Reading statistics like this can cause a lot of anxiety, if, like many of us these days, there's not a lot of flexibility in your food budget. And most of these articles leave you feeling like there's little you can do to cope with rising food costs except try to funnel more of your monthly budget towards them. Here's the interesting thing, though - the weekly cost per person to feed our family hasn't increased in 20 years.
Yes, you read that right. 20 years.
Back when I was in graduate school in the early-to-mid 90's, my husband and I spent on average about $50 per week on groceries for the 2 of us, or $25 per person.
Currently, we average right around $100 per week for our family of four, or, yes, *still* $25 per person. And that's with 14 and 16 year old boys who are pretty much perpetual eating machines. Also, while we don't buy exclusively organic, we do regularly buy a number of organic foods, compared to 20 years ago when we didn't buy any at all.
If food costs have gone up so much in just the past couple of years, how on earth is it possible that we're still spending the same amount per person as we did 20 years ago?!?
There are a lot of reasons for this. One of them would be that while our food expenditures were certainly modest 20 years ago, we weren't the hard core uber-frugal food shoppers we are today.
The other major reason that our average per-person cost hasn't changed in 20 years is that there are a LOT of things you can do to help decrease your food expenditures, and most of them have been routine for us for many years.
7 Things You Can Do To Keep Your Grocery Bill From Rising
1. Make sure you're buying foods on sale at their rock-bottom prices.
While the *regular* prices of many foods has increased significantly, interestingly, the rock-bottom sale price has not risen nearly as much. Stockpiling foods when they go on sale at their rock-bottom prices has always been a big part of our savings strategy, and it's helped insulate us from rising costs.
2. Ditch unnecessary (and mostly unhealthy) extras.
If you're feeling really pinched, now is the time to stop buying pop, chips and other high-cost, low- nutrient foods. You may want to rethink cold cereals as well - in my opinion you're not getting very much nutrition for the high price (there are plenty of other things to eat for breakfast - try homemade granola or muffins, toasted homemade bread with peanut butter, leftover cornbread, French toast, oatmeal or eggs just to name a few!)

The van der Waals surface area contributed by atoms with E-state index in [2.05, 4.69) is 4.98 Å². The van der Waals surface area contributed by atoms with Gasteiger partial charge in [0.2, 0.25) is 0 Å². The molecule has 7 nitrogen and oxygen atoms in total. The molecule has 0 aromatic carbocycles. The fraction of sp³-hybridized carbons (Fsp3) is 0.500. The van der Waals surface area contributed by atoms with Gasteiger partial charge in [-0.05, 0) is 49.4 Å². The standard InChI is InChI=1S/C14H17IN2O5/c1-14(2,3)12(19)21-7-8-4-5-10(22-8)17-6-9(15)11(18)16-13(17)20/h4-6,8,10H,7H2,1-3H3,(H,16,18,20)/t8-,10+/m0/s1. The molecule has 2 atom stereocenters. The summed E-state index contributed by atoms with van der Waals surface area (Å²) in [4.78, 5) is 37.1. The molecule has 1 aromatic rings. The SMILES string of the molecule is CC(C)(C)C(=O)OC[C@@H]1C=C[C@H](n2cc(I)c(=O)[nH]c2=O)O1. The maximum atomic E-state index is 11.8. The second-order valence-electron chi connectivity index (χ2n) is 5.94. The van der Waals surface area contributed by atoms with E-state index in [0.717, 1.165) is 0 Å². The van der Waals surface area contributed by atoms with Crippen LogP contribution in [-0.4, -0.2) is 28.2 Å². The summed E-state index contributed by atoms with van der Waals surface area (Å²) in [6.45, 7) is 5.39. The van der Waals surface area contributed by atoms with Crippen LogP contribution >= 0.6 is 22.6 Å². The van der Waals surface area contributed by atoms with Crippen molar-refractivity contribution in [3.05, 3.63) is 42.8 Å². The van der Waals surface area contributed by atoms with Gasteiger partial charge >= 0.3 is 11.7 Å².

3. Decrease your food waste
The average North American family throws out 25% of the food they buy. This is heartbreaking for many reasons, but when every food dollar counts you need to get this number as close to zero as possible. Eat leftovers as soon as possible, and regularly assess fresh foods so you can freeze them before they spoil if necessary. Store and rotate bulk-purchased foods properly so you'll use them up before they go bad.
4. Buy in bulk
Buying staple foods in large quantities often leads to big savings (up to 50% or more). Some of the items we buy in 10-15 kg quantities are flours, oats, cornmeal, rice, coconut and raisins. We also buy 30 lb boxes of ground beef from a local supplier at an incredible price!
5. Seek out alternative food sources
This one often happens naturally when starting to buy more bulk foods. If you're used to shopping at one or two stores for all your food needs, there's a good chance you can be getting much better prices on some things elsewhere. No one store (even a discount store) has the best prices on everything! Combining this strategy of purchasing food from a variety of sources plus the previous strategy of buying in bulk means you can achieve significant savings *without* having to spend more time grocery shopping.
6. Make friends with low-cost, high-nutrient foods
I don't think it will be a surprise to anyone that beans are at the top of that list, but they don't have to be considered a punishment :) There are plenty of delicious meals that star this frugal food staple; try Chickpeas with Potatoes & Peas, Spicy Black Bean Bake, West African Style Baked Beans or Sausage and Lentil Stew, which stretches 2 sausages to feed 4 people! Carrots, green peas, eggs and sunflower seeds are a few other great examples of high-nutrient budget-stretching foods.
7. Build your skills
Making as many foods from scratch as possible will shave lots of dollars off your food bill. Learn to make your own bread and yogurt (no special equipment required!) or grow some of your own food (you can even swap some of it with your neighbours). None of these is particularly difficult or time-consuming, especially once you've mastered the basics.
Yes, these are all basic principles of feeding your family well on a tight budget. At a time when so many families are struggling with their food expenditures, more and more people need to learn these strategies. So, if all of these suggestions are "old news" to you, please pass them on to someone else you know who would be grateful to learn these concepts. And if most of these ideas are new to you, you may find my book, Cheap Appétit: The Complete Guide to Feeding Your Family for Less Than $400 a Month (While Eating Better Than You Ever Thought Possible) to be a valuable resource!
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